I attended my friend Dorothy’s 60th Birthday party last night. It was a beautiful affair at the Sunday House in Delray Beach Florida. I met Dorothy in the rooms less than a year ago. We had just celebrated her one-year anniversary in recovery a week before. Both her husband and son are Executive Chefs so the food was incredible. Family had flown in from Texas and in total there were about 25 in attendance. The venue was elegant, and the atmosphere was filled with love, shared memories, and laughter. Dorothy had asked me to come not only to share her birthday with her and her family but also for support in her recovery. Wine was served with the meal. Dorothy, her sister, and I drank Pellegrino. The party progressed and as it neared the end, no one had imbibed to excess. It was lovely.
It brought me back to my first year in recovery and my first party in recovery with my family. I had chosen not to include myself in family get-togethers until after I had a year and a half in recovery. An important event came up and I decided to attend. I felt I was prepared to attend, and had a solid foundation beneath me. Every family event without exception, has always involved alcohol as it does in many families and events. Again, I drank Pellegrino. I arranged for sober support, which was a phone call away. I had also addressed the issue and my trepidations in the rooms before I went. I felt confident and was prepared to be in that environment, as well as be there as a support for my family.
The weather that day was beautiful and the party was outside. I was glad I had the beauty of nature surrounding me. Nature always blesses me with calmness, and gives me strength. It was also great to see everyone again. Food was plentiful, as was the alcohol. I was in awe of the variety of drinks offered, and was also curious as to my attention to the bar. I am not sure exactly when the energy shifted, but it did. As the night progressed, it predictably became the party atmosphere that I had grown up in. Shots of plum brandy, beer pong, blasting music, slurred conversations, messes everywhere, and associated drama. It was 11PM and the drinking had been going on for hours. It showed no signs of ending soon, and it was my clue to leave. Before I left, I spent at least 30 min trying to persuade two family friends NOT to get on their motorcycle and drive home. I watched from a recovery perspective for the first time in my life. I also felt grateful I was in recovery.
Normally I would have stayed at the house when I visited, but I had chosen to stay at a hotel the night of the party. In the morning when I returned to help clean up, I was reminded of how it physically feels after a night of partying hard. I had plenty of memories to trace back to. This reminder was a very powerful one for my recovery. The headache, the upset stomach, the burning eyes, and just feeling like CRAP. Again, I felt blessed and grateful that I had another life and I was in recovery.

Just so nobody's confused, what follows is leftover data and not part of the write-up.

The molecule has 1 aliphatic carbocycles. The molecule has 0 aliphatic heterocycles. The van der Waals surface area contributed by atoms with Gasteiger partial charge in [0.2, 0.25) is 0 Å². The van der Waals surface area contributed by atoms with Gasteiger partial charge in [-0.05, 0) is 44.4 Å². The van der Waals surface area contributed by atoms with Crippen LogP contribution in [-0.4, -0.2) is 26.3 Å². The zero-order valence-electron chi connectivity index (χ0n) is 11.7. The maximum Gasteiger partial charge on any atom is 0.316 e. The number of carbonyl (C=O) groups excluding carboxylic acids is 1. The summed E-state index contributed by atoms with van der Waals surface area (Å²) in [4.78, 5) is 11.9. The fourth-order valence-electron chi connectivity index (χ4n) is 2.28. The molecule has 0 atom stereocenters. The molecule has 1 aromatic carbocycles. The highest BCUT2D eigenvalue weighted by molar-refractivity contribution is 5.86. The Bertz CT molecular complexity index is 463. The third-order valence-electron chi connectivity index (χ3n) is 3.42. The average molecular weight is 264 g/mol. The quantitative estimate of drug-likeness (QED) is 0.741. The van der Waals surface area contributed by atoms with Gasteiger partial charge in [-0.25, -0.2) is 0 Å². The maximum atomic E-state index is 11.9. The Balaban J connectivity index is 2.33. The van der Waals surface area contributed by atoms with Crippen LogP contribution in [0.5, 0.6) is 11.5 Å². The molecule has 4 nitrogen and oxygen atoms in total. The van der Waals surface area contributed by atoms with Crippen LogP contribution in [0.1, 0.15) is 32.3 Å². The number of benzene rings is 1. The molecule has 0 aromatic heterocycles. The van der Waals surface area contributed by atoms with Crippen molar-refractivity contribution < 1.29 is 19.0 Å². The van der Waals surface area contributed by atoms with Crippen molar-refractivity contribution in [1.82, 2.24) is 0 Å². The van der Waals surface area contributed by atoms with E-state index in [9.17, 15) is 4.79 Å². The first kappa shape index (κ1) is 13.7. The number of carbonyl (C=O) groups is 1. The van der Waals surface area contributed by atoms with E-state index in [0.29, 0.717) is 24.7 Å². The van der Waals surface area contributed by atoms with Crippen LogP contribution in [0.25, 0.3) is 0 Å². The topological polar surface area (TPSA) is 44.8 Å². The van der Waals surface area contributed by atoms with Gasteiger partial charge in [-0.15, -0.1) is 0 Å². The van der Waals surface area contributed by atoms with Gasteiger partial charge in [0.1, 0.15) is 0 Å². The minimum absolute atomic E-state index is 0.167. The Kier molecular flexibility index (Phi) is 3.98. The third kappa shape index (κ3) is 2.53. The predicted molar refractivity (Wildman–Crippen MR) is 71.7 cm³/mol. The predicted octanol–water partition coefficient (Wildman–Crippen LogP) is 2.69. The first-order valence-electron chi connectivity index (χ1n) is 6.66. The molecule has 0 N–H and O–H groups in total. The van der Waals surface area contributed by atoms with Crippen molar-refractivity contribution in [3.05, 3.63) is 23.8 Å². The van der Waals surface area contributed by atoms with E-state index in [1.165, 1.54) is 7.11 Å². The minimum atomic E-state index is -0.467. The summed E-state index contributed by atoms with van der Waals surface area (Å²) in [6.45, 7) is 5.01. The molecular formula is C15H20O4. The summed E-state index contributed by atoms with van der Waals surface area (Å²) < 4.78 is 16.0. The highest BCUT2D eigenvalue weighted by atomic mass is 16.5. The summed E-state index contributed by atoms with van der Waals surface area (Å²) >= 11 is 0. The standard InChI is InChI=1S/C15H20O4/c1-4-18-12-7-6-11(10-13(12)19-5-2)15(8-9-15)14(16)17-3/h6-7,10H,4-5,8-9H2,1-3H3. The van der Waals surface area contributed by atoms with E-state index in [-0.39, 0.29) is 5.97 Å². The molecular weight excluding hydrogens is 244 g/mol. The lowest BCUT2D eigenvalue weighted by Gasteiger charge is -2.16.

I celebrate that I have a program, recovery support, friends in recovery, my Higher Power, the 12 steps, and I celebrate that I have two families. I did not have to lose anything. Both families I could help, and both families I could be a part of. My biological family, and my recovery family. I could love them both, and be a part of both. I celebrate that.
When I think of my friend Dorothy and me, even if we came from different backgrounds with different dynamics, we ended up in the same place. We are a family. We share a common bond, we are there for each other, and that’s what families do. I celebrate that.
In the beginning of my recovery, I thought I had to give up everything. Events, relationships, and even fun! That is just not the case. The stronger, and more solid I got in my recovery, everything came together. My awareness came to light, and I see that I can celebrate it all.
I would like to end with an excerpt from the Promises from the Big Book: THE A.A. PROMISES
‘If we are painstaking about this phase of our development, we will be amazed before we are halfway through. We are going to know a new freedom and a new happiness. We will not regret the past nor wish to shut the door on it. We will comprehend the word serenity and we will know peace. No matter how far down the scale we have gone, we will see how our experience can benefit others. That feeling of uselessness and self-pity will disappear. We will lose interest in selfish things and gain interest in our fellows. Self-seeking will slip away. Our whole attitude and outlook upon life will change. Fear of people and of economic insecurity will leave us. We will intuitively know how to handle situations which used to baffle us. We will suddenly realize that God is doing for us what we could not do for ourselves.’
Are these extravagant promises? We think not. They are being fulfilled among us—sometimes quickly, sometimes slowly. They will always materialize if we work for them.
I celebrate that!
Patricia V. Pavkovich has worked as a MAP Program Coordinator for Origins Hanley/South Padre Island since September, 2015. Patty has a B.S. in Secondary Health Education and a Doctor of Chiropractic degree. She is a yoga instructor and enjoys riding her Harley in her spare time.